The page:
macbeth-and-the-witchesOur world is saturated with the human ego these days. We are swamped. It can feel hard to breathe at times. The constant display of ego makes us feel cheap, degraded, diminished. After the circus of purported public discourse—the presidential debates, for example—we wince. It’s more about the ego than it is about ideas or dreams or solutions. The ego has always been that monster under our beds waiting to pounce at any moment. Once loose it damages leaders. It corrodes our world. It messes things up, destroys things that are  good and decent. Our nation is paying a price for letting the ego out of its cage.

We’ve all got them, of course, these egos. There is no escaping that we all think about ourselves, almost constantly. We catch ourselves not really listening to someone, for example, calculating instead what will we say next. What’s the next trump card I can play? Why is this person saying such stupid things? How can I take control of the conversation? How can I show how cool I am, how smart? These are the kinds of internal conversations we too often have with ourselves, even in the midst of ordinary conversation.

I was telling a friend the other day that every person who takes the podium knows the feeling, midway among remarks, when the ego takes over. The ego becomes the subject instead of the topic or the audience. You get to thinking you are pretty cool. This speech is going great, you think. But once you have slipped into this ego stuff, your ideas begin to lose weight. They begin to sound thin and tinny. You step off the podium feeling cheap. You thought you had fooled your audience but you haven’t. They know. Your speech turned out to be all about you, and no one cares. Oh how I regret those times when I slipped off this edge and let the ego take control of what I was saying or how much I really did care about the people in the audience.

Most cultures have cautioned about the ego run wild. Greek tragedies tell the story over and over. Shakespeare picked up this theme with consummate skill—the overcharged egos of Macbeth, Lear, Othello finally bring them down, bringing down as well the whole kingdom. It can start quite innocently. Macbeth hears the voices of those mysterious witches hinting that he too could become king. Imagine that, he thinks. Once the seed is planted in the fertile soil of the ego, the weed grows like kudzu. The individual is at risk. So is the nation.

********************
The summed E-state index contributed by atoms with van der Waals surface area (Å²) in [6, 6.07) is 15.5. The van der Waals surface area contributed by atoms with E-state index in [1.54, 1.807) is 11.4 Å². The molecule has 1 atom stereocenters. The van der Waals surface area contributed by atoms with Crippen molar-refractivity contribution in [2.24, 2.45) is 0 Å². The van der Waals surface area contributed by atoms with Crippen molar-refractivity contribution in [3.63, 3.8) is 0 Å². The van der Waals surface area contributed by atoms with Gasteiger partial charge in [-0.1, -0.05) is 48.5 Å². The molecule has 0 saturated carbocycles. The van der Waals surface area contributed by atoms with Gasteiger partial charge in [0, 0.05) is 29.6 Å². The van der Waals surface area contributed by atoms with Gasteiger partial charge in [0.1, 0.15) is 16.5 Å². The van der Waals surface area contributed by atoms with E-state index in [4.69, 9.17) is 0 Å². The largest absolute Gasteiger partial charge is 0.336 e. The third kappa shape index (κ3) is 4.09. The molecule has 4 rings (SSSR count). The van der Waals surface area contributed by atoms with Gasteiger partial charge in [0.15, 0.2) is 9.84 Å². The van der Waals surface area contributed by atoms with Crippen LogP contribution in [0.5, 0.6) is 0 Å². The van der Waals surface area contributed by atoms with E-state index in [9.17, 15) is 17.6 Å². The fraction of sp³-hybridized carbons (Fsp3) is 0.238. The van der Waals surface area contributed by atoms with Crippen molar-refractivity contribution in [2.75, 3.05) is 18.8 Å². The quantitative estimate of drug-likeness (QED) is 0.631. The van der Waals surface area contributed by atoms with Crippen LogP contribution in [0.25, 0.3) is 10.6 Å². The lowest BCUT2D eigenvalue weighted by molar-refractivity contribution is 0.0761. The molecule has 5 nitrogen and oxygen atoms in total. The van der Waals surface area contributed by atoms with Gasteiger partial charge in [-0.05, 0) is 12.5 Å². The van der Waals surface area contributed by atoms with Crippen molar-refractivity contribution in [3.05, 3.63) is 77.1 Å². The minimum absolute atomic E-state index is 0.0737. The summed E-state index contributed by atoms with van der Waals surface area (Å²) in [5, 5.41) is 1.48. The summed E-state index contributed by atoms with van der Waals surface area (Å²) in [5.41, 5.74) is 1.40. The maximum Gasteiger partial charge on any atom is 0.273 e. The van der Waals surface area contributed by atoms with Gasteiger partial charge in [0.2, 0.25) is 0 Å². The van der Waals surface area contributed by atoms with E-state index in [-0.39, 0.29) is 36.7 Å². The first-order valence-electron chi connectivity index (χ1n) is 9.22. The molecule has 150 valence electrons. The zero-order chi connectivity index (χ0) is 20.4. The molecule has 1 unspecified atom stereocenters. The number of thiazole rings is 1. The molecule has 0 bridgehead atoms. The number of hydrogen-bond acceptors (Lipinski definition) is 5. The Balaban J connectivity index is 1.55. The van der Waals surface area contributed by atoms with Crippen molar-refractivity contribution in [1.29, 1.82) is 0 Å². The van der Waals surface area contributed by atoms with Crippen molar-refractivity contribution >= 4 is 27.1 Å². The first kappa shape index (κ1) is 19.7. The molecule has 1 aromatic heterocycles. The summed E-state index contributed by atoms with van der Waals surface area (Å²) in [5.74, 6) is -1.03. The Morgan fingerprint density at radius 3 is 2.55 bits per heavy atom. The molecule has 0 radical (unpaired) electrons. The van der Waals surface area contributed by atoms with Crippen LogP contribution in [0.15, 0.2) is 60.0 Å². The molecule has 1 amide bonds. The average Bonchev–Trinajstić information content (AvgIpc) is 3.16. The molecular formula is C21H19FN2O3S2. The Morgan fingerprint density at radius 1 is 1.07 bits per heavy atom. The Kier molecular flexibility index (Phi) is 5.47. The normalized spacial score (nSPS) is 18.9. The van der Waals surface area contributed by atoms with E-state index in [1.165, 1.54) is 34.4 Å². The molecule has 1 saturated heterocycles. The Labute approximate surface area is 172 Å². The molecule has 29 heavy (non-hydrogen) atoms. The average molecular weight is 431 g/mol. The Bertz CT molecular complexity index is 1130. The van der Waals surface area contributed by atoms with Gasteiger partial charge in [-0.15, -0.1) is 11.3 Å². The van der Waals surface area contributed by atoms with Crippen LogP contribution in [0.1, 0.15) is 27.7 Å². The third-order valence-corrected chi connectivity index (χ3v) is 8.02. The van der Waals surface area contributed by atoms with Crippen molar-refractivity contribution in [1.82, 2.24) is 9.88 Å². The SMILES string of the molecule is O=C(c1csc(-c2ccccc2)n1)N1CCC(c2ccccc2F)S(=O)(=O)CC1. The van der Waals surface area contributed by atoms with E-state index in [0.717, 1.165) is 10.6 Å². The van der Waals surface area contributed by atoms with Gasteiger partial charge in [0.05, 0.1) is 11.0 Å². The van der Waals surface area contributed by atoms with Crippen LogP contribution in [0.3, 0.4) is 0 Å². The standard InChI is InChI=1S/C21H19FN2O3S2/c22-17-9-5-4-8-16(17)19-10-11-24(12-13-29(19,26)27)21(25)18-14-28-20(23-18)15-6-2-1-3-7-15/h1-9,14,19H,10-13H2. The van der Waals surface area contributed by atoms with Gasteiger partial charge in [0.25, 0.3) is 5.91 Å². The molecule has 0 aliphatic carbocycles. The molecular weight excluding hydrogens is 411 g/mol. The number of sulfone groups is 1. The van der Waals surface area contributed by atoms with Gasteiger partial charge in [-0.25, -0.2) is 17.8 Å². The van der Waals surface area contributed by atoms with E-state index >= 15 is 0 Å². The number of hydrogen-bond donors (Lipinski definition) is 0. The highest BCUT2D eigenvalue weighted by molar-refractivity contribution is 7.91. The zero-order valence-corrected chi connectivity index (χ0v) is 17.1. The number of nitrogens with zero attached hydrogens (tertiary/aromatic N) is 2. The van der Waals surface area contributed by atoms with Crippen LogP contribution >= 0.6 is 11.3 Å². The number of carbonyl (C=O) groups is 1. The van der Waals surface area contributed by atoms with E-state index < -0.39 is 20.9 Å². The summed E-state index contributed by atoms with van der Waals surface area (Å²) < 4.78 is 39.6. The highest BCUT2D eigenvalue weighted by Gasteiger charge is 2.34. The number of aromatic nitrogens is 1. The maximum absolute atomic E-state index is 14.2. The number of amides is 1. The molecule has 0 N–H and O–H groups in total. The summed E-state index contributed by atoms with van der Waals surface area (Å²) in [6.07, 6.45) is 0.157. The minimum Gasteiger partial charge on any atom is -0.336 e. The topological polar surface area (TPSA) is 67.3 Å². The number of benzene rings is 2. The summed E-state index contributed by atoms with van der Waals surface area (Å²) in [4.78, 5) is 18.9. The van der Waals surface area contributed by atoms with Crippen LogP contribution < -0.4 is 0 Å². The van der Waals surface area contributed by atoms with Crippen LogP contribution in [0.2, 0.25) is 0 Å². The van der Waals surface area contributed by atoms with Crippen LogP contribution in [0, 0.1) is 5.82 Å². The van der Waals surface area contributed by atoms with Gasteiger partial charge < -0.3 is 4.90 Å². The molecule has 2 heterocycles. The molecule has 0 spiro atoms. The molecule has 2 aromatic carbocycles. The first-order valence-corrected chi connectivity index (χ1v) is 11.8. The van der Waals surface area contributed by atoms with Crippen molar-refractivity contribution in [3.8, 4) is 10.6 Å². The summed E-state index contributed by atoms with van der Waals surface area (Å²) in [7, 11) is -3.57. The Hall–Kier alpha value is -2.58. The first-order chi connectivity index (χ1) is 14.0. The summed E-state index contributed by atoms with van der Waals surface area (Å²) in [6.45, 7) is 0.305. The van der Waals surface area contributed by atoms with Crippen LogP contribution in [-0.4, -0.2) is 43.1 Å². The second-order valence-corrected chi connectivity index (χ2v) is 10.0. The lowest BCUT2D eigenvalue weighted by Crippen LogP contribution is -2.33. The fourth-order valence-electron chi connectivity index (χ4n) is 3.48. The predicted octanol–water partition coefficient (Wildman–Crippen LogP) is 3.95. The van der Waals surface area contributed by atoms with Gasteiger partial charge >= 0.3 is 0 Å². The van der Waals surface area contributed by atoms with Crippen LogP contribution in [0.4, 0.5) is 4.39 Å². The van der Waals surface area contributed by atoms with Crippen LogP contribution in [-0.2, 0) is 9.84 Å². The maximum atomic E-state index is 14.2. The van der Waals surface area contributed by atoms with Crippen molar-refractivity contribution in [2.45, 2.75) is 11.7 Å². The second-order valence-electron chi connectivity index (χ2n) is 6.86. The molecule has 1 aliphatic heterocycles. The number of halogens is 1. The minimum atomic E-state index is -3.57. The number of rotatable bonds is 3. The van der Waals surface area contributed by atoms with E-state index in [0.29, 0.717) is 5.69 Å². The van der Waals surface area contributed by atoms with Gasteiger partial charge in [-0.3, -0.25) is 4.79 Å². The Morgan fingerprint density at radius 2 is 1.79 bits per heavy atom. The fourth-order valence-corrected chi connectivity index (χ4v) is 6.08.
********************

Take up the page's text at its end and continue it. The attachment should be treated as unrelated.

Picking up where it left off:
So what do we do with this monster ego? Well, that’s the question answered by religion. At least the Christian religion is emphatic about this sinister reality in our lives. We must tame the ego. That’s what the spiritual disciplines are all about. We tame the ego by realizing, deeply, that we are flawed, that we fall short, that we are in deep need of help. “Lord Jesus Christ, have mercy on me, a sinner”–that’s the prayer of the nineteenth-century Russian pilgrim. He prayed this prayer morning and night. Out of this prayer, actually any prayer, comes the posture of humility. We pray on our knees before a merciful Christ. This is the spiritual practice of taming the ego.

The spiritual disciplines turn us toward the light that nourishes new life beyond ourselves. We find ourselves feeling grateful. Henri Nouwen has said that we learn to enter into “the discipline of gratitude,” that “explicit effort to acknowledge that all I am and have is given to me as a gift of love, a gift to be celebrated with joy.” I am worthy not because of my own doing. I am worthy because I have been given this extraordinary gift. That makes me grateful. Gratitude calms the ego.

And notice the reward for taming the ego–it is joy! It forces us to ask if the bitter aftertaste of all that ego stuff is worth it? We have a choice. We can get up each morning and practice the discipline of gratitude. Joy will be the result. I am convinced of it. If the literature of our world is any indication, the ego is a hard taskmaster. It is not easily subdued. We need help. For that we turn, each morning, to the grace and love and utter acceptance of a God who offers these very gifts. This will free us from the battle of the ego. This will turn us toward a life of gratitude. It all comes through daily practice, yes, the discipline of gratitude.